Djibouti Pearl is small enough to fit in a salt grinder, and the salt's assertive, somewhat wild flavor makes well-suited to such general purpose salting. But the real fun comes in using the salt in its natural, pearly wholeness. Scatter grilled or broiled seafood with Djibouti Pearl. Let some intermingle with the juices of a steak, a lobster salad, or what the heck, an oyster.
The viscous waters of Lake Assal in Djibouti (on the horn of Africa nestled between Eritrea, Ethiopia, and Somalia) are the second most saline in the world, and its shores have long been the shimmering destination of the salt trade. Most Assal salt is scraped or dug from the shore, loaded on camels, and transported inland. But virtually unknown to the outside world, a very different, very unusual salt can be found. Wade into the waters, bend over, scoop the salt that has accumulated there, and behold. They're spheres.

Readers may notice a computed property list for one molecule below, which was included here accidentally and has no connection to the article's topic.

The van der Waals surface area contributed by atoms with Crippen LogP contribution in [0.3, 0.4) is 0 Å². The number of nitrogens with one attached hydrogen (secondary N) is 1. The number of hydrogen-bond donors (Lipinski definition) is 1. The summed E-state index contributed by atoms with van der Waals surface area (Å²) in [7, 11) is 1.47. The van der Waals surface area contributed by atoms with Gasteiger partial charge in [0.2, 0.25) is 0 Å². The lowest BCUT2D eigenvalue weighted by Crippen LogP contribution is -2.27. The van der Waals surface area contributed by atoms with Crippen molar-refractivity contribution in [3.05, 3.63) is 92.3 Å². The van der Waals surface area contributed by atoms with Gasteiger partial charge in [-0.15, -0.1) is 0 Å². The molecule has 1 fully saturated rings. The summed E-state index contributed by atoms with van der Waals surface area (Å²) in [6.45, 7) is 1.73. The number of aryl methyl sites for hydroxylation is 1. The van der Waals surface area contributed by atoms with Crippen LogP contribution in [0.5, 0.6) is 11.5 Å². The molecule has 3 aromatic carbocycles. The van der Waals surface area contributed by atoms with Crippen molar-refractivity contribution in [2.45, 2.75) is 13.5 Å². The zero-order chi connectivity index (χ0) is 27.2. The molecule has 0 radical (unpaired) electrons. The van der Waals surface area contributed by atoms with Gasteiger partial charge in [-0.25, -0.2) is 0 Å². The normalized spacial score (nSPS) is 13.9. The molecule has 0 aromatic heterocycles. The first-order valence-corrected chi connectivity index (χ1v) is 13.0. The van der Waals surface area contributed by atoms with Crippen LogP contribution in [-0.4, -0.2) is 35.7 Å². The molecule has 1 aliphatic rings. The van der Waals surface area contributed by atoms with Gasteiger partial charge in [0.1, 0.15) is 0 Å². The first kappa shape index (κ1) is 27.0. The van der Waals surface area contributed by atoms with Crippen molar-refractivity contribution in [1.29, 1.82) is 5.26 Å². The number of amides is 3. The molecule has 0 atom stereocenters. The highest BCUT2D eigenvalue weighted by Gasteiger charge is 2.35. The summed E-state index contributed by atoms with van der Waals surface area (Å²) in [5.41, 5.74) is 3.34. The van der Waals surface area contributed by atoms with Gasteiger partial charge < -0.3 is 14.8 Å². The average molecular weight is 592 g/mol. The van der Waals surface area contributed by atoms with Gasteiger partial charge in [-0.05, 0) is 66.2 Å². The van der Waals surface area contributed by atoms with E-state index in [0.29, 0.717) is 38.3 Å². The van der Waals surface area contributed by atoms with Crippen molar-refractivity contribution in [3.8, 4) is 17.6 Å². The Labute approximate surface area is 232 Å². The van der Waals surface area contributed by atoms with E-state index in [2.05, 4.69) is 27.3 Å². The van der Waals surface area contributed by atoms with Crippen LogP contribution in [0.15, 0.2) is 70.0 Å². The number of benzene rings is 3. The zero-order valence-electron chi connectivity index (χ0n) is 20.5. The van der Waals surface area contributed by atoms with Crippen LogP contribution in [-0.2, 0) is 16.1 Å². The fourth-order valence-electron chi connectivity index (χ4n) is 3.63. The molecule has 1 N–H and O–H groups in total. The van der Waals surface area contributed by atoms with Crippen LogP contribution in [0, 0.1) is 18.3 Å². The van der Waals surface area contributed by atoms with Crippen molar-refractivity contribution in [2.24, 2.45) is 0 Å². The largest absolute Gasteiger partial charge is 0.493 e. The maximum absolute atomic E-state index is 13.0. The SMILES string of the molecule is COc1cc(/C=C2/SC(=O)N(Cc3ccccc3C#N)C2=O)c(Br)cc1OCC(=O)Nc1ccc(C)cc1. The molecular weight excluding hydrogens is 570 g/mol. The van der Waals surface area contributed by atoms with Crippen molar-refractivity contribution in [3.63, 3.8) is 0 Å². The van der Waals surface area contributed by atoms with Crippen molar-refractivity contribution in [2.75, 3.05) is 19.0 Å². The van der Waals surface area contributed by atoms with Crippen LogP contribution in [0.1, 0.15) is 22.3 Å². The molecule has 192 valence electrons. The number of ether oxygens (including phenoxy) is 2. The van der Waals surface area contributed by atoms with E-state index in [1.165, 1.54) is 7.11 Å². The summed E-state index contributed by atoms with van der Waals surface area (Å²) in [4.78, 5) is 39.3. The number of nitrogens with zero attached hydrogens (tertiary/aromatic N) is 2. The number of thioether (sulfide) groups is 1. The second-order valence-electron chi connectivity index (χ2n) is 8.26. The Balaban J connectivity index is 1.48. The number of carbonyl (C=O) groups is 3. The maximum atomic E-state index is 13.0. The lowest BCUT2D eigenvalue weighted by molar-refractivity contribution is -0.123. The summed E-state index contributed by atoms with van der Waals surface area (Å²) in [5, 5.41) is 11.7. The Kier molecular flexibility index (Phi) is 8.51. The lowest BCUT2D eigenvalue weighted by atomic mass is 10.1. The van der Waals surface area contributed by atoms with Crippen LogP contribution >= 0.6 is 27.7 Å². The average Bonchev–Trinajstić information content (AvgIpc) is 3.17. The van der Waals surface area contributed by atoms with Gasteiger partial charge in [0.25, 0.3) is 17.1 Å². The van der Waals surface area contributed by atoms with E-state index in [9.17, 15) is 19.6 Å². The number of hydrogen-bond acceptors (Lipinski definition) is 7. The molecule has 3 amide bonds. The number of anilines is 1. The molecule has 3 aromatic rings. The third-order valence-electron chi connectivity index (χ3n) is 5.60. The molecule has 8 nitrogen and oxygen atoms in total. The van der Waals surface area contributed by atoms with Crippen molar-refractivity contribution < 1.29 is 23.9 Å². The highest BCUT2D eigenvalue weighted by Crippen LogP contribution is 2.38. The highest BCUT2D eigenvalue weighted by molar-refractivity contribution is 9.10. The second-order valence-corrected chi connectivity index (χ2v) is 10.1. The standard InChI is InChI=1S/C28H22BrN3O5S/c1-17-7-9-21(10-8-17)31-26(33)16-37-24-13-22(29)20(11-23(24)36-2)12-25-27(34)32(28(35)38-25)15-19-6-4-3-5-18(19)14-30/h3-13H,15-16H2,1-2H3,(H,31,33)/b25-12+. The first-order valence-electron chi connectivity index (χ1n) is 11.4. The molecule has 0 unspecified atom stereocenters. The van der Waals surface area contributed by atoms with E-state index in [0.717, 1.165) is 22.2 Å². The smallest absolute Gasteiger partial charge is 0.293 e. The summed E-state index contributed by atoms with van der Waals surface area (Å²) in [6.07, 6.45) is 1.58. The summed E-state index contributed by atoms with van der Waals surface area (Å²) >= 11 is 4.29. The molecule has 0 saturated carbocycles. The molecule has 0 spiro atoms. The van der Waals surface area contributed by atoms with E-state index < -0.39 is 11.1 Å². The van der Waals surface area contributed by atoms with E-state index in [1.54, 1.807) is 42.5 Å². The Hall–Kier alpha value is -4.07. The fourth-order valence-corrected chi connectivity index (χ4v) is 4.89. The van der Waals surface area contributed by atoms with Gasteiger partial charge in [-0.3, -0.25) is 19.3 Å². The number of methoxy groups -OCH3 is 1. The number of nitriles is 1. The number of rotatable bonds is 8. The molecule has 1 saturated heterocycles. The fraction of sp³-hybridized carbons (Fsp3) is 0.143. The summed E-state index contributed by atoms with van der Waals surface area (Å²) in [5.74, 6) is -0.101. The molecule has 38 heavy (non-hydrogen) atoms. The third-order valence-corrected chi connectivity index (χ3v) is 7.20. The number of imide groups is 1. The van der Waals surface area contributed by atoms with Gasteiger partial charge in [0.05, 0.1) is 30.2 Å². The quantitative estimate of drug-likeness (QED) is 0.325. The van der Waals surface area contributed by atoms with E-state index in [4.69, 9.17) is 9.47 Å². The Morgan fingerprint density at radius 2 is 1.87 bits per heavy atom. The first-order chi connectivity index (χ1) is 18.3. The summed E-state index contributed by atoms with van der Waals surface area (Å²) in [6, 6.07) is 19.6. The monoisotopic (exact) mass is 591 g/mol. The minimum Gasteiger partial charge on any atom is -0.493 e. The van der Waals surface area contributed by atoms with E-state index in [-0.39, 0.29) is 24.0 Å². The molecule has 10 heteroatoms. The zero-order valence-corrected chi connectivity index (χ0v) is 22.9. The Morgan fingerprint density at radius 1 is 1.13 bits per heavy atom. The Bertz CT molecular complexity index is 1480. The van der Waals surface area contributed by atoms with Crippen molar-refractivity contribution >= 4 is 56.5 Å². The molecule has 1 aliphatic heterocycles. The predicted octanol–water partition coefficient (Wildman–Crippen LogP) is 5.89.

This shape is virtually, though not utterly unique in the world of salt - the freak result of wind, waves, heat, and water pressure agitating crystals as they form in the lake's super-saturated brine. Crystals form, clump on to other crystals, get glued together with magnesium and other salts present in the water, roll around, and slowly snowball and whittle and polish themselves into spheres.
Crystals range in size from the finest caviar to the most daunting softball. Nature does this all by itself, with no consultation or assistance from humans. Locals then harvest the salt crystals in the traditional manner. Families work together, with the men wading deep into the lake to collect the pearls in baskets. The salt spheres are then hand sorted by size, with the largest crystals comprising rarest finds. After drying, the salt is bagged and delivered to the port.
- Taster Jar - 1.3oz/38g
- Small Jar - 2.8oz/80g
- Large Jar - 9.6oz/273g
- 1lb Bag - 16oz/454g